KEY RETURN AND POSSESSION DATE
Many property managers consider the return of keys as the date that the resident gives possession. When the key return occurs, they begin to count the 15 or 30 days as required by law for returning the security deposit or making the claim. Sounds reasonable, right? Wrong. This method of determining the possession date gets countless managers in trouble, as the resident argues about the key return or key return date, resulting in potential accusations of a violation of the security deposit claim/return laws.
Your lease most likely has a clause which states that the resident is to turn in the keys, garage door remote, etc., upon surrender of the premises to you. This reminder is important, as often the resident leaves forgetting to return these items, and besides, when the key is returned, it is usually clear that the resident has in fact surrendered. Unfortunately, like any other lease clause, residents will do whatever they want. They do not always do "what they are supposed to do".
Your Company Policy
You may have a company policy that states that the resident has not surrendered the rental premises unless the keys are returned. While this seems like a logical policy, the reality of the resident not returning the keys can make this policy silly, as most managers have taken possession of a rental unit at one time or another, even when no keys were ever returned. The policy may be good in theory, but in reality it does not always work. Furthermore, many judges do not care much what your company policy is.
What is the Surrender Date?
Your residents are supposed to leave at the end of October. They have given notice that they are leaving, their lease may be expiring, or possibly you non- renewed the residents. At the end of October, no residents show up in your office to drop off the keys. The question now is whether the residents have indeed surrendered.
Rent and Keys
It would seem logical that if you did not receive the keys from the residents on the surrender date, the residents would continue to owe rent until such time as those keys are returned. This is simply not practical, as the chances are the residents have vacated on the surrender date, but for whatever reason or no reason at all, they drove off with the keys.
The Manager’s Actions
The manager who does not receive the keys on the surrender date often decides to continue charging residents rent. This amount will be deducted from the security deposit or could exceed the security deposit funds, resulting in the residents owing more money than the security deposit, which amount could eventually end up on a credit report.
Now For the Dispute
1. Charging the resident rent: Once the residents receive the Notice of Intention to Impose Claim on Security Deposit, the fireworks begin. The residents are furious that you would have charged them rent, when in their opinion, they vacated the property, and since they were not living there, they should not have to pay any further rent. They may even bolster their argument by showing you the notice of vacating they gave you or the notice of non-renewal you sent them. In your mind, since no keys were returned, they owe rent. In their mind, they vacated just as planned and owe nothing.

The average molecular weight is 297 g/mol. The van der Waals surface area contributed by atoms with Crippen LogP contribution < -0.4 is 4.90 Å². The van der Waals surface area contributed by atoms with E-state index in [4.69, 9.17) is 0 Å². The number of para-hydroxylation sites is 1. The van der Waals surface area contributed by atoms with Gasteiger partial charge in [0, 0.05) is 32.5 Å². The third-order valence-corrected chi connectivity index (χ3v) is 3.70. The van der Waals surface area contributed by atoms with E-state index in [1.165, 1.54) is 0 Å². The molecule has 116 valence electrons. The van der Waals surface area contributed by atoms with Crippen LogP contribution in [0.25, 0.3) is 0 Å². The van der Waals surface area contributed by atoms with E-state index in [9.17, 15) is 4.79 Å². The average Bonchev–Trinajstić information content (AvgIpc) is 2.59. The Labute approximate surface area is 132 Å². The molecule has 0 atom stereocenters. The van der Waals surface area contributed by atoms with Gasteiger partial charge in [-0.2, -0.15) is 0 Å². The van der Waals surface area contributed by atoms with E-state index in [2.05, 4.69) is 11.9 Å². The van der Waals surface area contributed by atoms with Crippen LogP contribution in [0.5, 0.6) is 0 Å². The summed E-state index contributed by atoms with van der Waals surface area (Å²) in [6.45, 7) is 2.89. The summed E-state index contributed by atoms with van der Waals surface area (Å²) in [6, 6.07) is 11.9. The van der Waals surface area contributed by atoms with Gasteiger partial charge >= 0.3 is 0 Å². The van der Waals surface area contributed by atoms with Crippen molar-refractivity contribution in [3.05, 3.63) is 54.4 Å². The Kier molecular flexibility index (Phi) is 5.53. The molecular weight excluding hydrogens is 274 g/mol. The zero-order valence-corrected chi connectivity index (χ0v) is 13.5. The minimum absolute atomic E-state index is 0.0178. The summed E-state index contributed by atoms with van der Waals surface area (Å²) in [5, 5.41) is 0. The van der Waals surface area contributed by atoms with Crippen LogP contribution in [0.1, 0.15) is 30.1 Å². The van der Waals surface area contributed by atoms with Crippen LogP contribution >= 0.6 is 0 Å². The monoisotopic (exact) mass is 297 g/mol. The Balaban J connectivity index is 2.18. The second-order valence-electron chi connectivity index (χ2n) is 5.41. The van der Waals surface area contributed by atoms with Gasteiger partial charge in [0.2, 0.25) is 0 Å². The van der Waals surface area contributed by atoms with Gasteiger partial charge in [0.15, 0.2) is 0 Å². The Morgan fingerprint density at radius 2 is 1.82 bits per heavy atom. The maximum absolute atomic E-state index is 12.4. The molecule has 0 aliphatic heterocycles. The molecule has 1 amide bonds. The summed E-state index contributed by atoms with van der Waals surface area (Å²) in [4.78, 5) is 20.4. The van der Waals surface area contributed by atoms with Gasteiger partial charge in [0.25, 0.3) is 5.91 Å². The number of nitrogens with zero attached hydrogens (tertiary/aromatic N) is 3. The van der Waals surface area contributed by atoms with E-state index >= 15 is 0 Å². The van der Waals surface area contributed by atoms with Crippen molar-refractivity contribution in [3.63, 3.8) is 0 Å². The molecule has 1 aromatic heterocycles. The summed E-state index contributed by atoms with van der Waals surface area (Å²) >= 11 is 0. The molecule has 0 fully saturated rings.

2. The 30 day Notice Period requirement: The manager receives the keys on the 4th day of the month or goes to the property on the 4th and finds the keys sitting on the countertop with a little note next to them and a forwarding address. A common problem occurs when the manager begins the counting period of 30 days to send the claim letter as of the key receipt date. Typically the problem is caused when the manager waits until what they consider the 29th day to send the notice out. Savvy residents know about the law regarding the security deposit and the timeframes under which the manager is working. The result is that the residents are now demanding the full return of the security deposit, as in the residents’ opinion, you sent it out late. The argument then becomes whether you sent the notice out on time. The manager argues that the resident did not return the keys until the 4th or not at all, since the keys were left on the counter. The residents argue that you knew or should have known that they had vacated, and you should have begun counting your 30 days from the date that the residents were supposed to vacate. The residents may even argue that they returned the keys to your receptionist or dropped them in the drop box. Who is correct, the residents or the manager? It is tough to predict how a Judge will rule under these facts; the best answer is for the manager to avoid this problem.
Avoiding the Problem
If you are told by the residents that they will vacate at the end of the month, or you gave them a notice of non-renewal for that date, it is YOU who should be going over to the property on the first day of the month and seeing if they have completely vacated. Sitting in your office waiting for keys which may never be returned is patently foolish. Additionally, waiting until the 28th, or 29th day from the key receipt date to send the deposit claim letter is dangerous and increases the odds of a dispute immensely. NEVER rely upon the return of the keys to begin the counting of your days when making the claim upon the security deposit, regardless of company policy or lease wording.
- The Curable Noncompliance Examined PART 1
- THE CURABLE NONCOMPLIANCE EXAMINED PART 2
- THE WRIT OF POSSESSION – WHAT IT IS
- THE WRIT OF POSSESSION AND THE FULL UNIT
- WORK ORDER COMPANY POLICY AND THE LAW